Chenoa’s passion for inclusivity and education

When Chenoa Stockton got the news she had the position of Inclusivity and Diversity Officer with BCE’s Organisational Development team she knew it was the perfect role for her.  

“I have been a teacher and know first-hand the importance of inclusivity in the workplace, so I am excited about this role,” said Chenoa.  

Chenoa is a Waka Waka and Kalkadoon woman on her mother’s side and lived most of her life on Quandamooka land at Moreton Bay.  

“My great-grandparents were part of the stolen generation and were taken from their homeland in Kalkadoon, near Mount Isa, and made to live in the mission at Cherbourg,” said Chenoa.  

“It is important we listen to the stories of the past and learn from these as we walk towards reconciliation.”  

Chenoa received a QATSIF scholarship to complete her senior education at Lourdes Hill College while pursuing her passion and talent for playing netball at an elite level.  

“Netball gave me some great experiences, in Year 12 I played in the Queensland Indigenous netball team and went on to captain the Australian Indigenous school girls team at an international netball competition in New Zealand,” said Chenoa.  

“I think my teachers remember me as someone who was often late to class or tired because of training – so they were quite surprised when I told them I wanted to pursue teaching as a career.”  

Chenoa studied at QUT, doing her prac at Carmel College and obtaining a BCE scholarship once she had graduated as a secondary HPE and maths teacher.  

“My first teaching role was at St Thomas More College where I worked on the First Nations program Buwanah Place and taught the first ‘foundation’ class. I loved it, especially helping students who had disengaged as I felt I could understand them,” said Chenoa.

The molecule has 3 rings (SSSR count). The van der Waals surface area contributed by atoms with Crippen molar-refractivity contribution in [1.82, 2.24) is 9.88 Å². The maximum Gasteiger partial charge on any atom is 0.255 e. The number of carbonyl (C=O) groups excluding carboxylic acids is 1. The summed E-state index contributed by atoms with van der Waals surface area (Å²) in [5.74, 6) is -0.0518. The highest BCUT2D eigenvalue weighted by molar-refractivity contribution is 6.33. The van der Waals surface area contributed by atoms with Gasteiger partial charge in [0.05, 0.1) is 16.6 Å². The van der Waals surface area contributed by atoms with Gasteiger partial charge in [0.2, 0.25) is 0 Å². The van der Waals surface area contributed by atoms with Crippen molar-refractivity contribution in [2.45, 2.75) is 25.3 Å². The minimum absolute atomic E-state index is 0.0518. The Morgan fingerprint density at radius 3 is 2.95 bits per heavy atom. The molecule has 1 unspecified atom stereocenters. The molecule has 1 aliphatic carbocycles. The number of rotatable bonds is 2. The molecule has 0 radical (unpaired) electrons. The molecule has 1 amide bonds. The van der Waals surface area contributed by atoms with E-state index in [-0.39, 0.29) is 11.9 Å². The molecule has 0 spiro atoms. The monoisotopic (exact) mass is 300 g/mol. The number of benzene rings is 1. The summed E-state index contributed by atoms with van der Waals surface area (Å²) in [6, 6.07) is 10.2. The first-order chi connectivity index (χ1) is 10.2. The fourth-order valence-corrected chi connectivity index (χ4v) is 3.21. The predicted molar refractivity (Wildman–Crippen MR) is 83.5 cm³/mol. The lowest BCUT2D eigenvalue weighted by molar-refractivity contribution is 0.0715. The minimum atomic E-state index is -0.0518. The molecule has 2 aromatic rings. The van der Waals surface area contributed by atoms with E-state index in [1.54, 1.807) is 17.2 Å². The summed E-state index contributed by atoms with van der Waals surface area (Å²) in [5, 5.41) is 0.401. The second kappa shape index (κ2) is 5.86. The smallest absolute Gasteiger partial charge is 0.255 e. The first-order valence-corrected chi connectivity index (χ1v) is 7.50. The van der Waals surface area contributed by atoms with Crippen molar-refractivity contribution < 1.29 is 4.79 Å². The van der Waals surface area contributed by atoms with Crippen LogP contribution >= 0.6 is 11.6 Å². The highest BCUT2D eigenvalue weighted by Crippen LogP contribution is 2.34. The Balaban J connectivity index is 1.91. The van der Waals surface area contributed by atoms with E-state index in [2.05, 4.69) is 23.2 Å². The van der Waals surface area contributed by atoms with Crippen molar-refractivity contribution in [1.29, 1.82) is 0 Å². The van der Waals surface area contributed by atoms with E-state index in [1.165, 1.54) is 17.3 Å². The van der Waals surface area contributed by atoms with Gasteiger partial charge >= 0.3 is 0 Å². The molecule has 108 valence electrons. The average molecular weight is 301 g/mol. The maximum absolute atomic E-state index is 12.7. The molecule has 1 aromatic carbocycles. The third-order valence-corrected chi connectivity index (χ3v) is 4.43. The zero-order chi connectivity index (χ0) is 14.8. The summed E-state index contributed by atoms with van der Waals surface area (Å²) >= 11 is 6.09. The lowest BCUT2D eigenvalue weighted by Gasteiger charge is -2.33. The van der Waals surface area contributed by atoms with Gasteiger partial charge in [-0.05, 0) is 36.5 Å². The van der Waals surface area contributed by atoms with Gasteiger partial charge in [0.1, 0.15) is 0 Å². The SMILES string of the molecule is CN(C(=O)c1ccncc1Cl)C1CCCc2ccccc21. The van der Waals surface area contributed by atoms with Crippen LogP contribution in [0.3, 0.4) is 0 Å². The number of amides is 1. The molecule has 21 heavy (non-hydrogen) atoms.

Chenoa went on to teach at Chisholm Catholic College before taking on a diversity and inclusivity role at Queensland Netball before joining us at BCE in May.  
“As your Diversity and Inclusivity officer my goal is to create a work environment where everyone is recognised, supported and able to thrive.” 

Chenoa said NAIDOC week (3 – 10 July) was a time to celebrate Aboriginal and Torres Strait Islander people – paying tribute to the hard work and experiences of previous generations and acknowledging those who continue to lead the way.  

“This NAIDOC Week people are being encouraged to ‘Get Up, Stand Up and Show Up’ and I think BCE employees can do that by integrating RAP initiatives in their work every day,” said Chenoa.  

“It isn’t about one week of the year, showing up is about looking at your business unit and asking ‘What can I do to support First Nations employees in this space?’ and ‘How can I provide access to groups that have not been represented?'

“If we ask these questions regularly we will go a long way towards standing up for inclusivity and diversity in the workplace.”

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